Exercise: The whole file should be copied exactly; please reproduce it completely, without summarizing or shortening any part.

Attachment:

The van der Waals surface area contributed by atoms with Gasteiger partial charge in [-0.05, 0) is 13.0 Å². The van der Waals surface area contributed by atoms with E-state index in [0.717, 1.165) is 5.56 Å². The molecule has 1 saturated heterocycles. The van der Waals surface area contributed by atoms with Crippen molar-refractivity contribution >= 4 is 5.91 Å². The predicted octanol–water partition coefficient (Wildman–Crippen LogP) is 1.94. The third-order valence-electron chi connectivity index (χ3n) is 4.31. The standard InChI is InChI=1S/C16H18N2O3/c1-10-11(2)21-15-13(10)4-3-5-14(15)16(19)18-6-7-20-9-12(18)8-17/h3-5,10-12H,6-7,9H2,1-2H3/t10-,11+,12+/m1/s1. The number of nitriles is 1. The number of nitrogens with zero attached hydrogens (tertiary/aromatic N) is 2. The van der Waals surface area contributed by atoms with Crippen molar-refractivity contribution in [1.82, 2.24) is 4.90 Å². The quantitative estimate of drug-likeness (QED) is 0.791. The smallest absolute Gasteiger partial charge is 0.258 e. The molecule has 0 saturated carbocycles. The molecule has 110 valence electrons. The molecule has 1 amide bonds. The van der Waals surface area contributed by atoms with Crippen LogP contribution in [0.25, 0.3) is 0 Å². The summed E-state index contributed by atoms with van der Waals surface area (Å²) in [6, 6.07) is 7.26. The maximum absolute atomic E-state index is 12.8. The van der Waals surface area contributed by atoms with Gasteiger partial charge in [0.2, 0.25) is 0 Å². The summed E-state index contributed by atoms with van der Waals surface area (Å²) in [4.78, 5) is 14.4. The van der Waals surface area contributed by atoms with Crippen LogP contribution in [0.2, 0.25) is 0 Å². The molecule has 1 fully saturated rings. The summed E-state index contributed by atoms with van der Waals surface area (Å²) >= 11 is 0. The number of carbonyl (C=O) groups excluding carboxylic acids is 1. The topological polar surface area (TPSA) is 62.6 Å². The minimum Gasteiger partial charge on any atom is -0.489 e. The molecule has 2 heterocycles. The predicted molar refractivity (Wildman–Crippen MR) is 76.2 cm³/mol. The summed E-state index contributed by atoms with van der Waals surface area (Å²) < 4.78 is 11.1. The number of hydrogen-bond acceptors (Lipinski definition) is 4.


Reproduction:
The van der Waals surface area contributed by atoms with Gasteiger partial charge in [-0.05, 0) is 13.0 Å². The van der Waals surface area contributed by atoms with E-state index in [0.717, 1.165) is 5.56 Å². The molecule has 1 saturated heterocycles. The van der Waals surface area contributed by atoms with Crippen molar-refractivity contribution >= 4 is 5.91 Å². The predicted octanol–water partition coefficient (Wildman–Crippen LogP) is 1.94. The third-order valence-electron chi connectivity index (χ3n) is 4.31. The standard InChI is InChI=1S/C16H18N2O3/c1-10-11(2)21-15-13(10)4-3-5-14(15)16(19)18-6-7-20-9-12(18)8-17/h3-5,10-12H,6-7,9H2,1-2H3/t10-,11+,12+/m1/s1. The number of nitriles is 1. The number of nitrogens with zero attached hydrogens (tertiary/aromatic N) is 2. The van der Waals surface area contributed by atoms with Crippen molar-refractivity contribution in [1.82, 2.24) is 4.90 Å². The quantitative estimate of drug-likeness (QED) is 0.791. The smallest absolute Gasteiger partial charge is 0.258 e. The molecule has 0 saturated carbocycles. The molecule has 110 valence electrons. The molecule has 1 amide bonds. The van der Waals surface area contributed by atoms with Crippen LogP contribution in [0.25, 0.3) is 0 Å². The summed E-state index contributed by atoms with van der Waals surface area (Å²) in [6, 6.07) is 7.26. The maximum absolute atomic E-state index is 12.8. The van der Waals surface area contributed by atoms with Gasteiger partial charge in [0.2, 0.25) is 0 Å². The summed E-state index contributed by atoms with van der Waals surface area (Å²) in [4.78, 5) is 14.4. The van der Waals surface area contributed by atoms with Crippen LogP contribution in [0.2, 0.25) is 0 Å². The molecule has 1 fully saturated rings. The summed E-state index contributed by atoms with van der Waals surface area (Å²) >= 11 is 0. The number of carbonyl (C=O) groups excluding carboxylic acids is 1. The topological polar surface area (TPSA) is 62.6 Å². The minimum Gasteiger partial charge on any atom is -0.489 e. The molecule has 2 heterocycles. The predicted molar refractivity (Wildman–Crippen MR) is 76.2 cm³/mol. The summed E-state index contributed by atoms with van der Waals surface area (Å²) < 4.78 is 11.1. The number of hydrogen-bond acceptors (Lipinski definition) is 4.